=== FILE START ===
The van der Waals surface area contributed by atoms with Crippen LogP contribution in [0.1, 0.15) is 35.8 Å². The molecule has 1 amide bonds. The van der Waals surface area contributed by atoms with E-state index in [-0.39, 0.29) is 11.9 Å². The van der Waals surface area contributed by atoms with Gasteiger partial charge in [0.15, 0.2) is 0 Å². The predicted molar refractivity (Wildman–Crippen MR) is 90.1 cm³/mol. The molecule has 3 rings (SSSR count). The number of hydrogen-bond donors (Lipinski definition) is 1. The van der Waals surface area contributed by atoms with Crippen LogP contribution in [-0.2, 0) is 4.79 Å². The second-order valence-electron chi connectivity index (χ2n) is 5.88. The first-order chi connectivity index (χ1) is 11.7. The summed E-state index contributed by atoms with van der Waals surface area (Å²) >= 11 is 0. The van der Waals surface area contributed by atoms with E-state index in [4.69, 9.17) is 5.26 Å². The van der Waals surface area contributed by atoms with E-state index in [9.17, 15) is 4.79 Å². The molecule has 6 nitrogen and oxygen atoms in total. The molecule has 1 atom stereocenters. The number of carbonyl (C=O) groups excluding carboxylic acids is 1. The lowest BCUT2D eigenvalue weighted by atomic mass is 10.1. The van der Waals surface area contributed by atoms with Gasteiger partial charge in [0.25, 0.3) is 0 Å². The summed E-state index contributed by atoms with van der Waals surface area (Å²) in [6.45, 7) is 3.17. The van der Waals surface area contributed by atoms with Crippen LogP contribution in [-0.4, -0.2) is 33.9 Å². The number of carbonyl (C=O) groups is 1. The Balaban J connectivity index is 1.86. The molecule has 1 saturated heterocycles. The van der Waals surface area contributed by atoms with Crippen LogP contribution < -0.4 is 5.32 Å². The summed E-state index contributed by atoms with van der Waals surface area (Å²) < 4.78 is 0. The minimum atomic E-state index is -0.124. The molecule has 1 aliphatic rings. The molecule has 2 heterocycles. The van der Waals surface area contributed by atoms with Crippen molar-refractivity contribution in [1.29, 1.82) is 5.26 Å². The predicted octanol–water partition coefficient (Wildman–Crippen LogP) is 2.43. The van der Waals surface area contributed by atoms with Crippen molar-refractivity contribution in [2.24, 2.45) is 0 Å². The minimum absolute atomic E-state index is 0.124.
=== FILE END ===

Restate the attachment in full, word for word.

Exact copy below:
The van der Waals surface area contributed by atoms with Crippen LogP contribution in [0.1, 0.15) is 35.8 Å². The molecule has 1 amide bonds. The van der Waals surface area contributed by atoms with E-state index in [-0.39, 0.29) is 11.9 Å². The van der Waals surface area contributed by atoms with Gasteiger partial charge in [0.15, 0.2) is 0 Å². The predicted molar refractivity (Wildman–Crippen MR) is 90.1 cm³/mol. The molecule has 3 rings (SSSR count). The number of hydrogen-bond donors (Lipinski definition) is 1. The van der Waals surface area contributed by atoms with Crippen LogP contribution in [-0.2, 0) is 4.79 Å². The second-order valence-electron chi connectivity index (χ2n) is 5.88. The first-order chi connectivity index (χ1) is 11.7. The summed E-state index contributed by atoms with van der Waals surface area (Å²) >= 11 is 0. The van der Waals surface area contributed by atoms with E-state index in [4.69, 9.17) is 5.26 Å². The van der Waals surface area contributed by atoms with E-state index in [9.17, 15) is 4.79 Å². The molecule has 6 nitrogen and oxygen atoms in total. The molecule has 1 atom stereocenters. The number of carbonyl (C=O) groups excluding carboxylic acids is 1. The lowest BCUT2D eigenvalue weighted by atomic mass is 10.1. The van der Waals surface area contributed by atoms with Gasteiger partial charge in [0.25, 0.3) is 0 Å². The summed E-state index contributed by atoms with van der Waals surface area (Å²) in [6.45, 7) is 3.17. The van der Waals surface area contributed by atoms with Crippen LogP contribution in [-0.4, -0.2) is 33.9 Å². The number of carbonyl (C=O) groups is 1. The Balaban J connectivity index is 1.86. The molecule has 1 saturated heterocycles. The van der Waals surface area contributed by atoms with Crippen LogP contribution < -0.4 is 5.32 Å². The summed E-state index contributed by atoms with van der Waals surface area (Å²) < 4.78 is 0. The minimum atomic E-state index is -0.124. The molecule has 1 aliphatic rings. The molecule has 2 heterocycles. The van der Waals surface area contributed by atoms with Crippen molar-refractivity contribution in [1.29, 1.82) is 5.26 Å². The predicted octanol–water partition coefficient (Wildman–Crippen LogP) is 2.43. The van der Waals surface area contributed by atoms with Crippen molar-refractivity contribution in [2.24, 2.45) is 0 Å². The minimum absolute atomic E-state index is 0.124.